The History of Bagels
When researching the History of the Bagel there is one common thread that all agree. The legendary beloved Bagel started in Vienna, Austria. The story goes as follows: a Jewish baker, wanting to thank the King of Poland at the Time (yes Poland had a Monarch) for protecting the country from Turkish invaders. He made a special round and hard ‘roll’ in the shape of a riding stirrup. Riding horses was the king’s favorite pastime. A riding stirrup in German is Bugel. Bugel then became …. Bagel! This was in the 17th century, 1683 to be precise and immigration was well on it’s way towards North America!
And that is how Bagels were born! They crossed borders into many Eastern European countries and became a gift to new mother’s for their teething infants, since they get very hard and are easy to grasp, (it is still true to this day!)
When bagels made their way to Russia, Ukraine, Belarus, Luthuania and of course Poland; they became bubliki, and they are still sold on strings!
Eastern European Jews came to North America and brought their cherished bagels with them. The New York branch was more organized with an exclusive group of Professional bagel baking craftsmen and many who yearned to have bagel making apprenticeships.
But a different story happened in Canada, specifically Montreal. The legacy of this immigration is that Les Bagels de Montreal has been one of the most successful Jewish foods to be adopted in Quebec.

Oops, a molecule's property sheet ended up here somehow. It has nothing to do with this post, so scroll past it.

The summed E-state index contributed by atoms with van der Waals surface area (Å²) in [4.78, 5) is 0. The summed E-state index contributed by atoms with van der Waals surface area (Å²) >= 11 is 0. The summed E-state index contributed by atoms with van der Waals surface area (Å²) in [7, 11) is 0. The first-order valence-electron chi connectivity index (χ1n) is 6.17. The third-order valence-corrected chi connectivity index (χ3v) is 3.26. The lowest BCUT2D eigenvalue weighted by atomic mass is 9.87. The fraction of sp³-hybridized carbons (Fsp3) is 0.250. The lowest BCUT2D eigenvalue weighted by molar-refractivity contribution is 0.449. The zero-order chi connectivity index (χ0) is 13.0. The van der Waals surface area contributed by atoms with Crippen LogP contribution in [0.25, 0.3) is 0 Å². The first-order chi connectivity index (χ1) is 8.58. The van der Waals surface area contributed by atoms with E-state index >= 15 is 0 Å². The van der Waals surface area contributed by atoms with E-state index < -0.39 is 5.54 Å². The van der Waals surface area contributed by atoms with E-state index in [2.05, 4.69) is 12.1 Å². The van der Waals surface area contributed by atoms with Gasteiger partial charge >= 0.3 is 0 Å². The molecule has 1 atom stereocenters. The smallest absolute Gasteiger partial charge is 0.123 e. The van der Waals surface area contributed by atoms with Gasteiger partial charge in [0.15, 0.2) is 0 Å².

Montreal bagels, (like their New York Cousins), were brought over to North America by Jewish Eastern European immigrants who baked.
Montreal has two friendly feuding families that both claim the right to who brought the Montreal Style Bagel to Montreal. The story goes that Chaim Seligman brought the recipe here from his hometown, Dvinsk, in Czarist Russia (now Daugavpils, Latvia) and was the first to bake bagels in Montreal. This version of events is verified by Montreal historian Joe King,a historian of Montreal Jewry. Seligman first worked in the Historic Jewish neighborhood of Lachine. Yes, the very same Lachine where Nobel laureate Saul Below lived and where the Saul Bellow Library is named after him!
But Seligman didn’t stay in Lachine, everyone was leaving to the Plateau and Seligman moved his bakery to the lane next to Schwartz’z Delicatessen on Boulevard St Laurent, ( the Main) a once thriving Jewish community and called it the Montreal Bagel Bakery.
“Seligman would string his bagels into dozens and patrol Jewish Main purveying his wares, originally with a pushcart, then a horse and wagon and still later from a converted taxi”
Seligman did start a partnership with Myer Lewkowicz and Jack Shlafman (In another tale, the recipe was brought from Kiev, where Isidore Schlafman’s father had run a bakery). That partnership didn’t last.
Some years later Seligman and Lewkowicz founded the now famous St. Viateur Bagel Shop in 1957. It’s interesting to note that the Shlafman family established Fairmount Bagel in 1919,. As any good Montrealer knows, these 2 rival bagel bakeries still exist today. And they both use the same unique to Montreal way of baking Montreal Style Bagels; it contains malt, egg, no salt, hand-rolled, boiled 1st in honey-sweetened water, then baked in a wood fired oven.
Today, Montreal is famous for our bagels and Les Bagels de Montreal is a shared heritage we can all love!
Joe King. Baron Byng to Bagels: Tales of Jewish Montreal. Montreal. 2006 Pp. 42–43
The Bagels’ Bagel Book by Marilyn and Tom Bagel